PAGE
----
Can you tell us about some of the diverse work you’ve done in the herbalism field?
In the 1980s and ‘90s, I owned and operated a health food store in Alexandria, VA, where I also had a clinical herb practice. My passion for the plants led me to pursue my doctorate at the University of Maryland, researching the chemical, ecological, and biological influences on which medicines got made by plants. I worked on projects with mistletoe and goldenseal, as well as studies of dangerous compounds produced by mold fungi.
During this time, the Food and Drug Administration contracted me to provide toxicological assessments of Traditional Chinese Medicine and comfrey and to help them develop detection methods for a wide range of medicinally active chemicals found in herbal medicine. I also helped to build an online medicinal plant database, HerbMed, now housed at Herbal Gram Magazine.
After completing my doctorate, I was awarded several National Institute of Standards and Technology/National Institutes of Health postdoctoral fellowships to design and produce botanical standard reference materials. My projects included working with green tea, kudzu, black cohosh, red clover, and chocolate. Throughout my research, I taught classes in pharmacolognosy, phytochemistry, microbiology, plant physiology, biology, and ecology at the University of Maryland, Trinity University, Montgomery College, and Northern Virginia Community College.
Having earned a BA in writing, I also developed a freelance science writing business over time. The work consisted of both writing and editing. Subject material was very broad in both biological research and educational arenas.
What do you see as 2-3 exciting trends in the field of herbalism?
As the Food and Drug Administration has instituted greater compliance demands on the herbal supplement industry, more jobs have arisen to help companies produce effective and safe products. While this has led to growth of larger companies, it’s also led to tremendous opportunities for entrepreneurs. Secondly, the demand for the ability to translate traditional knowledge on herbal medicine into modern product formulary has never been greater. Thirdly, as traditional mono-crops can no longer sustain the family farm, options to grow medicinal plants as value-added crops have increased.
How will herbalists influence or be influenced by these trends?
Herbalists will be able to make choices about whether they are more effective working alone, in very small organizations, or in larger institutions in creating effective, safe, and sustainably sourced medicinal plant medicine.
Can you tell us about some of the creative careers for people who love herbs?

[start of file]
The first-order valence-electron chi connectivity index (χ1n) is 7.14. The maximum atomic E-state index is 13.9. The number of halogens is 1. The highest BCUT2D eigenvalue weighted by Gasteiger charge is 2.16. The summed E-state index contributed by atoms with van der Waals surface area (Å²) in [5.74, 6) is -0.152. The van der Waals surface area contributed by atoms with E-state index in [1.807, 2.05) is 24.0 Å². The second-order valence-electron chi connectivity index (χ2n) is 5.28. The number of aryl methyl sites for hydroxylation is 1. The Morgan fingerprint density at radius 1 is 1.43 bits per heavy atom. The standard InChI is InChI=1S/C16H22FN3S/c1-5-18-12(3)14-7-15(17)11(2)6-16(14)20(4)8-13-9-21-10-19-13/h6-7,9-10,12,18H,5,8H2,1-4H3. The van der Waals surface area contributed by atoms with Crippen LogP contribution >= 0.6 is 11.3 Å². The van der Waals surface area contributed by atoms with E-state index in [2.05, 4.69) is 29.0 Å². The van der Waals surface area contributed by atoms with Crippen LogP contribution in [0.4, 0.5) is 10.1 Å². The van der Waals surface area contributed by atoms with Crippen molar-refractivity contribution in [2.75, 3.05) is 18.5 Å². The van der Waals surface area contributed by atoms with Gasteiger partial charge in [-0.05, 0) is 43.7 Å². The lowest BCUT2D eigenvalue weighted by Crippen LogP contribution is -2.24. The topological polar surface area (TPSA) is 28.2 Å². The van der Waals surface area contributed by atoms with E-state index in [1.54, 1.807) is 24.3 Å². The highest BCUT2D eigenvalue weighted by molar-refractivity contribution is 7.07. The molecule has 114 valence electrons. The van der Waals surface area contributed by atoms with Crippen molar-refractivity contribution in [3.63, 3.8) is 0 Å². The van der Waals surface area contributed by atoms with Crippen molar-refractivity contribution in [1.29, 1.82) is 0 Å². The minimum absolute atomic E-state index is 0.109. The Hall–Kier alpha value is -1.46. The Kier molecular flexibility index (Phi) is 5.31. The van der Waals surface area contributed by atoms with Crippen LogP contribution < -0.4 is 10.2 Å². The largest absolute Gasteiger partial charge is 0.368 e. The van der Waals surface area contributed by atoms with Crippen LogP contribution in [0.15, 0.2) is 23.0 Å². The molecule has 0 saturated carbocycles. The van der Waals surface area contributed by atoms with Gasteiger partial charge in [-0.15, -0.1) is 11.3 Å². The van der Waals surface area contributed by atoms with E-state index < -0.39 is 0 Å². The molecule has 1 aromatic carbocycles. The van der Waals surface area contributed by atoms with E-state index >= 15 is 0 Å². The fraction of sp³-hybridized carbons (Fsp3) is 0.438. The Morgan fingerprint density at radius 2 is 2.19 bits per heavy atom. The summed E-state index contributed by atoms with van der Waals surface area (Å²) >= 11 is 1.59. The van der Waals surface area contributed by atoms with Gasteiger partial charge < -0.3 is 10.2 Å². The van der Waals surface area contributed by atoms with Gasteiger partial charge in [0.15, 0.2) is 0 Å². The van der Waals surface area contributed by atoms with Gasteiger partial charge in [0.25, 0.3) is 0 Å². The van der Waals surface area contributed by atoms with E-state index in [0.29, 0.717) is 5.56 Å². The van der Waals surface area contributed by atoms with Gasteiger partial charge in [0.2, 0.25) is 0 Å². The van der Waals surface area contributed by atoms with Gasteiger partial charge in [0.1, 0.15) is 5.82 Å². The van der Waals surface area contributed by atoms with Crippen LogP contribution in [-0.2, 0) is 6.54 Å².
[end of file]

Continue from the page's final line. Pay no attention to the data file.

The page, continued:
The field is incredibly diverse. With clinical training, you can work as a clinician, as an adverse event epidemiologist, or as part of a clinical trial team. Depending on the level of your training and experience, you could also work as a grower, performing quality assurance or Good Manufacturing Practice compliance measurements, formulating herbal products, educating consumers, or as part of a company sales force. Your work also could be communicating as a journalist, writer, educator, or researcher. Or if you are adventurous enough, you could start your own business and do all of the above!
As examples, tell us about a few of your colleagues who are doing great work in the field.
Michael McGuffin partnered in starting his how herbal supplement company, eventually going through a career change and now working as the president of the American Herbal Products Association, representing industry interests in Congress. Trish Flaster started her own business acquiring and vetting raw plant material for industry and research organizations. She gets to travel the world and works for herself.
What you would recommend to people who have an interest in herbalism as a career or who want to try treatment?
I invite everyone who is interested to attend an upcoming herbal event at MUIH, including a panel on Careers in the Herbal Supplement Industry and workshops on Detoxification Using Herbal Medicine, Strengthening the Immune System for Winter, Medicine Making Café, as well as monthly Open Houses. You’re also welcome to visit MUIH and sit in on a class or schedule an herbal consultation at our on-site We also have a Natural Care Center on campus where interns work with faculty members to provide a team approach to herbal treatments. It is a wonderful experience for many clients and a very economical way to start treatment.